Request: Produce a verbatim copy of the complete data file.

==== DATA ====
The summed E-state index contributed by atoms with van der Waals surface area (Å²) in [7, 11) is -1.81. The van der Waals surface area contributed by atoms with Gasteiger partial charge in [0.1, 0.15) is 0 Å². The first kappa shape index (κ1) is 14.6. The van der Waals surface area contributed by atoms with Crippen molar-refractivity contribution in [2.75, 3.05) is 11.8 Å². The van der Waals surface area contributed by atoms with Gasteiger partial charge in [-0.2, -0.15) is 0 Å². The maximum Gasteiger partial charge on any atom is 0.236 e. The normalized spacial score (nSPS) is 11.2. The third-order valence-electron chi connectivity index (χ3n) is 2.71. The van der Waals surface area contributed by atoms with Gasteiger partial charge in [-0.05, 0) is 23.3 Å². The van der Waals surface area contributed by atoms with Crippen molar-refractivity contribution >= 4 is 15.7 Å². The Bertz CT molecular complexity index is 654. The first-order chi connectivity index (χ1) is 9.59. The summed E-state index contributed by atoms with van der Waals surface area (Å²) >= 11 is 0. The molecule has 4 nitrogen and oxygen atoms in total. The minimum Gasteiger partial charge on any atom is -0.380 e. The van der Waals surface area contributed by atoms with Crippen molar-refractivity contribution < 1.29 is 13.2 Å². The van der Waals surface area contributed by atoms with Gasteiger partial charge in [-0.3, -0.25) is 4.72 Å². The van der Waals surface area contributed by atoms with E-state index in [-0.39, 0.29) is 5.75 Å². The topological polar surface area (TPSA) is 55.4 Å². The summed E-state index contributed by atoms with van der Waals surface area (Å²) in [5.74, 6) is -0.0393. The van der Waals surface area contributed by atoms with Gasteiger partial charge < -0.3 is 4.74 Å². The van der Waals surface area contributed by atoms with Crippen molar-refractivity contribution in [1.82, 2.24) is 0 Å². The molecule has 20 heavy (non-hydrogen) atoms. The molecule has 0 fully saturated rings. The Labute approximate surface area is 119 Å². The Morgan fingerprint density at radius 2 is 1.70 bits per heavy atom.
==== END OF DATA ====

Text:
The summed E-state index contributed by atoms with van der Waals surface area (Å²) in [7, 11) is -1.81. The van der Waals surface area contributed by atoms with Gasteiger partial charge in [0.1, 0.15) is 0 Å². The first kappa shape index (κ1) is 14.6. The van der Waals surface area contributed by atoms with Crippen molar-refractivity contribution in [2.75, 3.05) is 11.8 Å². The van der Waals surface area contributed by atoms with Gasteiger partial charge in [-0.2, -0.15) is 0 Å². The maximum Gasteiger partial charge on any atom is 0.236 e. The normalized spacial score (nSPS) is 11.2. The third-order valence-electron chi connectivity index (χ3n) is 2.71. The van der Waals surface area contributed by atoms with Gasteiger partial charge in [-0.05, 0) is 23.3 Å². The van der Waals surface area contributed by atoms with Crippen molar-refractivity contribution >= 4 is 15.7 Å². The Bertz CT molecular complexity index is 654. The first-order chi connectivity index (χ1) is 9.59. The summed E-state index contributed by atoms with van der Waals surface area (Å²) >= 11 is 0. The molecule has 4 nitrogen and oxygen atoms in total. The minimum Gasteiger partial charge on any atom is -0.380 e. The van der Waals surface area contributed by atoms with Crippen molar-refractivity contribution < 1.29 is 13.2 Å². The van der Waals surface area contributed by atoms with Gasteiger partial charge in [-0.3, -0.25) is 4.72 Å². The van der Waals surface area contributed by atoms with E-state index in [-0.39, 0.29) is 5.75 Å². The topological polar surface area (TPSA) is 55.4 Å². The summed E-state index contributed by atoms with van der Waals surface area (Å²) in [5.74, 6) is -0.0393. The van der Waals surface area contributed by atoms with Gasteiger partial charge < -0.3 is 4.74 Å². The van der Waals surface area contributed by atoms with Crippen molar-refractivity contribution in [1.82, 2.24) is 0 Å². The molecule has 20 heavy (non-hydrogen) atoms. The molecule has 0 fully saturated rings. The Labute approximate surface area is 119 Å². The Morgan fingerprint density at radius 2 is 1.70 bits per heavy atom.